For one reporter, Baghdad bomber turns city’s safe zone into horror scene
BAGHDAD – The bomber blew himself up no more than a few yards away. First, a brilliant flash of orange light like a starburst, then a giant popping sound. A gust of debris, flesh and blood threw me from my chair as if I were made of cardboard.
I was lying on a bed of shattered glass on the floor of the cafeteria at the Iraqi parliament building, covered with ashes and dust. Small pieces of flesh clung to my bluejeans. Blood, someone else’s, speckled the left lens of my silver-rimmed glasses. Blood, mine, oozed from my left hand, punctured by a tiny shard of glass.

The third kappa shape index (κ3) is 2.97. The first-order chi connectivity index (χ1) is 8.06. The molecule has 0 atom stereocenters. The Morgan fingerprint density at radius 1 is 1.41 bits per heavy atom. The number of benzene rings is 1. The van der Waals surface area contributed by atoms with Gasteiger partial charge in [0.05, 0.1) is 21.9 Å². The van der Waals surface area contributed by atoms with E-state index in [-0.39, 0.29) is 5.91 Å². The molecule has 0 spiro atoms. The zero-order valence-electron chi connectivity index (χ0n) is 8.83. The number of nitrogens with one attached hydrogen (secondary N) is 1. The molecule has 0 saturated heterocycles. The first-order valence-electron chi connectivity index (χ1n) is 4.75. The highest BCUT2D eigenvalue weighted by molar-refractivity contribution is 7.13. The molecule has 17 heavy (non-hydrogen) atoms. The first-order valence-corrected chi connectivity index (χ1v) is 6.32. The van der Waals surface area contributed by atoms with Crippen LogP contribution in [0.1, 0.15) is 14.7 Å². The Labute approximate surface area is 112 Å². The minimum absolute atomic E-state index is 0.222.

“Are you OK? Are you OK?” asked Saad al-Izzi, one of the Post’s Iraqi correspondents, standing over me, his face framed by an eerie yellowish glow, his voice distant. I did not reply.
I had always thought about this moment. In Iraq, every journalist does. But I did not expect a bomber to take lives inside the Green Zone, the nerve center of the Iraqi government and its backer, the United States. To enter, you must pass heavily armed U.S. soldiers, Peruvian security contractors, bomb-sniffing dogs, body searches, metal detectors and several identity checks. Once inside, there are checkpoints sealed by concrete barriers on nearly every stretch of road. Then, more body searches, metal detectors, bomb-sniffing dogs and identity checks.